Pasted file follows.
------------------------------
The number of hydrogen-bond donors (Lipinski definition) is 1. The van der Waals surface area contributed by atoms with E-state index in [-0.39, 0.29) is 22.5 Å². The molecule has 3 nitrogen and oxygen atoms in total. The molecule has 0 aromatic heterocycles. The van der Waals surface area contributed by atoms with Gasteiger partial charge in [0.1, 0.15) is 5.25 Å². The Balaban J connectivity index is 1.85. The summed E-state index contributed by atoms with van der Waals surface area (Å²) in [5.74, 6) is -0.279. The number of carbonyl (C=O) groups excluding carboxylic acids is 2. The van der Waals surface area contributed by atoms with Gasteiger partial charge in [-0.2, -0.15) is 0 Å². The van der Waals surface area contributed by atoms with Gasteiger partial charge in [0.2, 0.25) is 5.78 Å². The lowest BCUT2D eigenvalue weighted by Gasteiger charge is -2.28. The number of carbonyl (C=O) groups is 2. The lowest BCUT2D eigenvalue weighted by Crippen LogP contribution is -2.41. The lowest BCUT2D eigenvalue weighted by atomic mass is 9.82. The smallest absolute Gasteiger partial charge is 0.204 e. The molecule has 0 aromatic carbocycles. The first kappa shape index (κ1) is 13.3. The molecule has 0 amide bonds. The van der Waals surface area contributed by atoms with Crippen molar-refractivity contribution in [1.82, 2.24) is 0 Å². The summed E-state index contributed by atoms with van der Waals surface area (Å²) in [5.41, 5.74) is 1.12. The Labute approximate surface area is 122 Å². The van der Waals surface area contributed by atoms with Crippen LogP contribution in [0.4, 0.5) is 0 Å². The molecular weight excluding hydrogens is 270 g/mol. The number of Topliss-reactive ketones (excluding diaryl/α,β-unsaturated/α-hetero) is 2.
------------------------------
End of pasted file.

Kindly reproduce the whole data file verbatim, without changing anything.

The number of hydrogen-bond donors (Lipinski definition) is 1. The van der Waals surface area contributed by atoms with E-state index in [-0.39, 0.29) is 22.5 Å². The molecule has 3 nitrogen and oxygen atoms in total. The molecule has 0 aromatic heterocycles. The van der Waals surface area contributed by atoms with Gasteiger partial charge in [0.1, 0.15) is 5.25 Å². The Balaban J connectivity index is 1.85. The summed E-state index contributed by atoms with van der Waals surface area (Å²) in [5.74, 6) is -0.279. The number of carbonyl (C=O) groups excluding carboxylic acids is 2. The van der Waals surface area contributed by atoms with Gasteiger partial charge in [-0.2, -0.15) is 0 Å². The van der Waals surface area contributed by atoms with Gasteiger partial charge in [0.2, 0.25) is 5.78 Å². The lowest BCUT2D eigenvalue weighted by Gasteiger charge is -2.28. The number of carbonyl (C=O) groups is 2. The lowest BCUT2D eigenvalue weighted by Crippen LogP contribution is -2.41. The lowest BCUT2D eigenvalue weighted by atomic mass is 9.82. The smallest absolute Gasteiger partial charge is 0.204 e. The molecule has 0 aromatic carbocycles. The first kappa shape index (κ1) is 13.3. The molecule has 0 amide bonds. The van der Waals surface area contributed by atoms with Crippen molar-refractivity contribution in [1.82, 2.24) is 0 Å². The summed E-state index contributed by atoms with van der Waals surface area (Å²) in [5.41, 5.74) is 1.12. The Labute approximate surface area is 122 Å². The van der Waals surface area contributed by atoms with Crippen LogP contribution in [0.4, 0.5) is 0 Å². The molecular weight excluding hydrogens is 270 g/mol. The number of Topliss-reactive ketones (excluding diaryl/α,β-unsaturated/α-hetero) is 2.